The concept of life imitating art is the central theme in Lords of Chaos, the latest film from director Jonas Akerlund, which chronicles the creation of a new heavy metal subgenre and the anarchy and violence that ensues.
Set in Oslo, Norway during the late 80s and early 90s, Lords of Chaos follows Oystein “Euronymous” Aarseth as he and his friends delve deeply into heavy metal culture and play fast and aggressive music like their musical idols. As the teens begin crafting their own sound, which Euronymous calls “True Norwegian Black Metal,” they form the band Mayhem with their new bandmates “Hellhammer” and “Necrobutcher.” However, the lives of these teens change drastically when vocalist Per “Dead” Ohlin joins the group and alters the band’s style and image with his macabre and gruesome ideas.
This first half of the film felt reminiscent of the 90s classic, Kids, with the teen characters reveling in their rebellious, adolescent behavior like drinking and partying. The film shows the wild antics that Mayhem, and primarily Dead, would resort to during their early shows; such as Dead gouging his arms with a knife and broken glass and Euronymous tossing a severed pig’s head into the crowd of maniacal fans. These scenes were tough to watch, with Dead digging into his arm with a hunting knife and spraying blood over the faces of the fans in the front row. As a viewer, I felt guilty knowing that I’m watching a young man mutilate himself under the pretense of artistic expression, when really, it is a sign of his severe depression.
This pattern of self-inflicted injuries is a huge precursor to Dead’s gruesome suicide scene, in which he slashes his arms from wrists to elbows, slits his throat, and shoots himself in the head with a shotgun. This scene particularly difficult to watch, as the performance by Jack Kilmer evokes so many emotions from the viewers, as Kilmer expertly displays Dead’s anguish and despair with each attack upon himself. This was the turning point in Mayhem’s existence, as Euronymous discovers and exploits Dead’s corpse as publicity for the band. This shift in Euronymous’ behavior serves as the transition into the second half of the movie, which follows Mayhem and their new member Varg Vikernes as they intensify their evil image by burning churches across Norway to shock the Christian establishment. This eventually leads to an internal struggle for power within the band between Euronymous and Varg, which results in Varg stabbing Euronymous over thirty times until he died.
Akerlund was presented with a difficult task of taking this infamous era in heavy metal history and condensing it into an easily digestible story. Serving as both the screenwriter and director, it is evident Akerlund cared deeply for the source material and intended to present these characters exactly as they were, flawed and abhorrent. Along with Akerlund, the cast of Rory Culkin, Jack Kilmer, and Emory Cohen were superb in their respective roles. Cohen’s portrayal of Varg was chilling and captivating, as viewers witnessed his descent from a shy, nervous Mayhem fan into a cold, calculating killer who truly believed all the Black Metal propaganda that he spewed.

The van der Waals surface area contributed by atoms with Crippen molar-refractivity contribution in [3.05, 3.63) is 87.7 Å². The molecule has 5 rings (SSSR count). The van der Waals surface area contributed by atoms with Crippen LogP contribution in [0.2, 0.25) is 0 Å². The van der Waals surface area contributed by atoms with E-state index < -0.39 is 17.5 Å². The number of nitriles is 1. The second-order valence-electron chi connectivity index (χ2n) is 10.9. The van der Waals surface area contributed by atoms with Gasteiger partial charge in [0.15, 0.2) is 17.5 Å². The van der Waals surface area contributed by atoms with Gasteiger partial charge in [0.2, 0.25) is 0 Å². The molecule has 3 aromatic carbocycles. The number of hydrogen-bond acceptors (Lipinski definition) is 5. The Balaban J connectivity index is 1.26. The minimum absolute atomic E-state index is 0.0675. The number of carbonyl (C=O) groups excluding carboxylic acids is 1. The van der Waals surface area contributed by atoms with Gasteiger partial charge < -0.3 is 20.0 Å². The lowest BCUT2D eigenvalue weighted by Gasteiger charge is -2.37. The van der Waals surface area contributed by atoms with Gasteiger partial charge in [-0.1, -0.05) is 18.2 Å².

Unfortunately, the performances couldn’t hide the fact that the story felt jumbled and hastily paced. The film gives the impression that the band materialized overnight and that the events transpired over a short amount of time. The events that spawned the church burnings and subsequent acts of violence occurred over a length of time, which served to intensify the competitions amongst the members of the Black Metal Inner Circle to prove who was more evil and true to their cause. The script itself featured several moments where the dialogue was unintentionally funny and ironic, perhaps due to the stunted emotional depth of the characters or poor writing by Akerlund.
The fact that this is based on a true story is shocking and frightening. These young men involved firmly believed in the misanthropic, nihilistic dogma that they preached amongst themselves and their friends, who called themselves the “Black Metal Inner Circle.” These were just a bunch of spoiled, pissed off kids who took their angst and channeled it into violence and arson, all under the guise of promoting their Black Metal lifestyle and music. Simply put, these young men created a cult for themselves which eventually imploded, leaving behind an infamous legacy and a new subgenre of music. And though Akerlund and his superb cast of actors do their best to show the rise and fall of this era, the pacing of the story and some cringeworthy dialogue prevents this from being a masterpiece of a film. Despite this, Lords of Chaos is still worth watching for those interested in films that feature dark psychology and extreme heavy metal.
Verdict – 3 / 5 – A gruesome, dark glimpse into the origins of Black Metal which falls short of greatness due to poor pacing and bad dialogue.